PARIS — Bill Gentile has done a brave thing. After decades as a war photographer and more recently teaching and mentoring young journalists, he decided it was time to try to explain the world to people in the United States by telling the stories of journalists on the front lines bringing home the news.
The result is a fascinating pilot for a series called, appropriately, “Freelancers,” screened recently for students and professionals at the Overseas Press Club of America in New York City, and followed by a frank discussion of what it takes to compete in today’s news environment.
With headlines dominated by Donald Trump and an internet that rewards frivolity over humanity, foreign news from any source is fighting an uphill battle for attention. As freelancer Sulome Anderson put it in the discussion after the film, “You are competing with cat memes.” Journalists anywhere are “competing with the entire internet,” she said, and while it’s easy to talk about catching people’s eyes with original and unusual coverage, “their eyes are on a million different things now.”
Monetary rewards are low, risks can be very high, and security is sketchy. “There’s a lot of ways in which this industry can get people killed,” said Anderson. When the so-called Islamic State beheaded freelancer James Foley in 2014, the atrocity brought that fact home — and made it still harder for independent journalists to get assignments. Editors didn’t want to assign people to their deaths, or to be kidnapped.
Of course, that much always has been true. (Sulome is the daughter of Terry Anderson, held hostage by Hezbollah in Lebanon for six and a half years.) But there was the idea, at least, when Gentile and I were colleagues in Central America in the 1980s, that the big news organizations would move heaven and earth to keep us alive and at liberty. Now, not so much.
So, why do freelancers do what they do? That’s the question Gentile keeps asking in the course of his film, which is a little reminiscent of work by the late Anthony Bourdain, who was a great journalist in his own particular way. In this case, rather than focusing on exotic cuisine as a window onto parts unknown, Gentile takes a more frontal approach. He follows reporters, photographers and videographers as they cover stories in Mexico that continue to cry out for understanding.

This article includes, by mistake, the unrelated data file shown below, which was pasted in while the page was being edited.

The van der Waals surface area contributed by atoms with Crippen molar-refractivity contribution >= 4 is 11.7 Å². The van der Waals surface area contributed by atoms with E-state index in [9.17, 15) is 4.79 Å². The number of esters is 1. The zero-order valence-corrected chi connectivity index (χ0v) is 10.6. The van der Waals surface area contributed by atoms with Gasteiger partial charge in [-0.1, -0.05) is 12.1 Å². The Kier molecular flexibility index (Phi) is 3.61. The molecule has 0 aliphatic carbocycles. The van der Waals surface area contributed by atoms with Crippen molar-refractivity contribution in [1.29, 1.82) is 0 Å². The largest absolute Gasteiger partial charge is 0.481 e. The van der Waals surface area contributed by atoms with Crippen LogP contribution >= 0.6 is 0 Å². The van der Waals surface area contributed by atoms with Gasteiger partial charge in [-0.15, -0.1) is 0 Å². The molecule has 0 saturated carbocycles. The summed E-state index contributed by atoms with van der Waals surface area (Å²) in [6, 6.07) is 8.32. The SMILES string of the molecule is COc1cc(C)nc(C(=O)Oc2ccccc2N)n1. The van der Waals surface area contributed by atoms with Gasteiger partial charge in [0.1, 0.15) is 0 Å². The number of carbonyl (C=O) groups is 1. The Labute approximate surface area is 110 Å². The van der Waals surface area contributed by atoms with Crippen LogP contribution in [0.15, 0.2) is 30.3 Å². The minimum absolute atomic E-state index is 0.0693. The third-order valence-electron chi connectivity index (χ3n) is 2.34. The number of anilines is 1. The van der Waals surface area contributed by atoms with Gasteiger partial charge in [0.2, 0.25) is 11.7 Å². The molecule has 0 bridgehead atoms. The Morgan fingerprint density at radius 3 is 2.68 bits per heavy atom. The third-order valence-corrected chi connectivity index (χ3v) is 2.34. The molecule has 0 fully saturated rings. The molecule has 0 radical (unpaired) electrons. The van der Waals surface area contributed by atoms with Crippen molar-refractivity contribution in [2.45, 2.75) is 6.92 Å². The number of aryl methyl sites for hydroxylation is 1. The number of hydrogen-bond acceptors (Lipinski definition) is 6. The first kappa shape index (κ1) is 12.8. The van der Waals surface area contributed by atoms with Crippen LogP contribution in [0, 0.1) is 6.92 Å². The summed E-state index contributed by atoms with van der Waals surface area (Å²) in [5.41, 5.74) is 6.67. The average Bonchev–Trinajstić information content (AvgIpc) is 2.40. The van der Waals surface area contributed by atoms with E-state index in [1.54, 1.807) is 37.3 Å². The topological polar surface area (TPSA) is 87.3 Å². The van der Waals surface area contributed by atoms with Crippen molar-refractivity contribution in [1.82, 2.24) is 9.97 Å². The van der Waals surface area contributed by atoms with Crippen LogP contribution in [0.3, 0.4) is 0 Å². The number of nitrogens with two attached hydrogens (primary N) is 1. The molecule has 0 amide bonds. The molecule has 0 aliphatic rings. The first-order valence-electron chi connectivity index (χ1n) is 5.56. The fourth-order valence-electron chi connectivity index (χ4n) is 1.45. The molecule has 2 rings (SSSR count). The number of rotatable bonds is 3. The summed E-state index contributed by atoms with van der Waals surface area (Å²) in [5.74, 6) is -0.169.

Gentile follows Janet Jarman, who is making an extraordinary documentary about midwives, and who talks with tears in her eyes about the personal sacrifices of a freelancer, including relationships. But thanks to a grant from a foundation, she is able to show a side of life, and birth, that feels important to her.
A young American couple, Meghan Dhaliwal and Dominic Bracco, talk about struggling to make a living as independent journalists. What do they get out of this? “The world,” she says. “You get total freedom,” he says.
Gentile looks at the changes to journalism wrought by technology and the collapse of the traditional business models, and shows just how important fixers are to the work of foreign correspondents, whether freelance or staff. He touches all the bases, and tells many truths about those working hard to tell, as he writes with a capital T, the Truth.
But the most dramatic sequences are at the border, reporting alongside freelance writer Ioan Grillo and freelance photographer Patrick Tombola in the deadly streets of Nogales, Mexico, on the Arizona border. Here are the tunnels excavated by drug smugglers, there are the safe houses used by human traffickers, here is a border barrier made of heavy railroad track but porous as a picturesque split-rail fence in the Virginia countryside.
Grillo, author of the books El Narco and Gangster Warlords, has been covering the border for more than 15 years for several different media. He’s learned that with the border tightening even under the Obama administration it was no longer possible for individuals to try to make it across by themselves. They had to pay traffickers — called coyotes or polleros — and the traffickers paid the cartels, who now control the frontiers. Try to get around that system and “people are going to beat the hell out of you or kill you,” Grillo tells Gentile. “The migrant industry is now controlled by cartels.”
Gentile asks Grillo, “Do you think that people understand what real journalists do? What’s your perception of what they perceive?”
“I’m thinking about the story itself,” says Grillo as they stand beside the wild frontier between Mexico and the U.S. “There is an issue with the United States border, with undocumented workers, with cartels, with smugglers, these are real issues. But what I want to get across — a lot of it is the real human stories. So when you go to these shelters and you see people who are human beings who have had tough lives, who have lived tough lives, and you imagine what they go through, and you see people just coming out of incarceration, being deported and trying to send money back to their families to feed their children — these are the human stories. … They are issues filled with humanity these stories, the humanity of these people. I just want to do these things from my heart, and do good work.”
Journalists are anything but enemies of humanity. They are its voice. But humanity, as Sulome Anderson pointed out, is a hard sell, and Gentile’s series on freelancers around the world has not yet sold.
Summing up at the Overseas Press Club event, Gentile reminded the audience that the work foreign correspondents do — and most of them are freelancers these days — is “our ticket to participate in the global conversation.”
One only wishes that more people were listening.